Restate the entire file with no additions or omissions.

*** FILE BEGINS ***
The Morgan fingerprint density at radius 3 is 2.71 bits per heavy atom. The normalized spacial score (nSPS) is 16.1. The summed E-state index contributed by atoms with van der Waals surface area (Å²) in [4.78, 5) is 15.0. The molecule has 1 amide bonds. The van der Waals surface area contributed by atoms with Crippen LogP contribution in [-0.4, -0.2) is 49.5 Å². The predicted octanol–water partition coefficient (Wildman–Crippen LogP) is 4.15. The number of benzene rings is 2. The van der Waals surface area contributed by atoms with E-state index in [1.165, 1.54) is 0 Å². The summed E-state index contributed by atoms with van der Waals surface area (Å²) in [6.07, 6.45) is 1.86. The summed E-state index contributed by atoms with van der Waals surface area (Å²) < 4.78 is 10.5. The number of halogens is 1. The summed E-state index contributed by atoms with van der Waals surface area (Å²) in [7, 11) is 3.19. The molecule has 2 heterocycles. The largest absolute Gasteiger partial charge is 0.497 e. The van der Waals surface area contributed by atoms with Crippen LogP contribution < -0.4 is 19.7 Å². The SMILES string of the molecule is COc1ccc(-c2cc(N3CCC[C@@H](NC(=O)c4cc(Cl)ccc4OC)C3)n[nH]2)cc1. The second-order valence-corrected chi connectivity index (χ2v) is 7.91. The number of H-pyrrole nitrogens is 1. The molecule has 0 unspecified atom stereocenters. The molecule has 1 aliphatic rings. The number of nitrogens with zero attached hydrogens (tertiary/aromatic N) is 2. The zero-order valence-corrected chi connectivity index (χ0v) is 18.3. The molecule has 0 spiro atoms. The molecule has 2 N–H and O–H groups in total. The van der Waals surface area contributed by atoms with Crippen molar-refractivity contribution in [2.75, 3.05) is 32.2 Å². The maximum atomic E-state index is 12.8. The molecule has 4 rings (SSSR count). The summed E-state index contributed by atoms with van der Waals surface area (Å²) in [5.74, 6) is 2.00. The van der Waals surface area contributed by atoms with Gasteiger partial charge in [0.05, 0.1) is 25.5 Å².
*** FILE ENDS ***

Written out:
The Morgan fingerprint density at radius 3 is 2.71 bits per heavy atom. The normalized spacial score (nSPS) is 16.1. The summed E-state index contributed by atoms with van der Waals surface area (Å²) in [4.78, 5) is 15.0. The molecule has 1 amide bonds. The van der Waals surface area contributed by atoms with Crippen LogP contribution in [-0.4, -0.2) is 49.5 Å². The predicted octanol–water partition coefficient (Wildman–Crippen LogP) is 4.15. The number of benzene rings is 2. The van der Waals surface area contributed by atoms with E-state index in [1.165, 1.54) is 0 Å². The summed E-state index contributed by atoms with van der Waals surface area (Å²) in [6.07, 6.45) is 1.86. The summed E-state index contributed by atoms with van der Waals surface area (Å²) < 4.78 is 10.5. The number of halogens is 1. The summed E-state index contributed by atoms with van der Waals surface area (Å²) in [7, 11) is 3.19. The molecule has 2 heterocycles. The largest absolute Gasteiger partial charge is 0.497 e. The van der Waals surface area contributed by atoms with Crippen LogP contribution < -0.4 is 19.7 Å². The SMILES string of the molecule is COc1ccc(-c2cc(N3CCC[C@@H](NC(=O)c4cc(Cl)ccc4OC)C3)n[nH]2)cc1. The second-order valence-corrected chi connectivity index (χ2v) is 7.91. The number of H-pyrrole nitrogens is 1. The molecule has 0 unspecified atom stereocenters. The molecule has 1 aliphatic rings. The number of nitrogens with zero attached hydrogens (tertiary/aromatic N) is 2. The zero-order valence-corrected chi connectivity index (χ0v) is 18.3. The molecule has 0 spiro atoms. The molecule has 2 N–H and O–H groups in total. The van der Waals surface area contributed by atoms with Crippen molar-refractivity contribution in [2.75, 3.05) is 32.2 Å². The maximum atomic E-state index is 12.8. The molecule has 4 rings (SSSR count). The summed E-state index contributed by atoms with van der Waals surface area (Å²) in [5.74, 6) is 2.00. The van der Waals surface area contributed by atoms with Gasteiger partial charge in [0.05, 0.1) is 25.5 Å².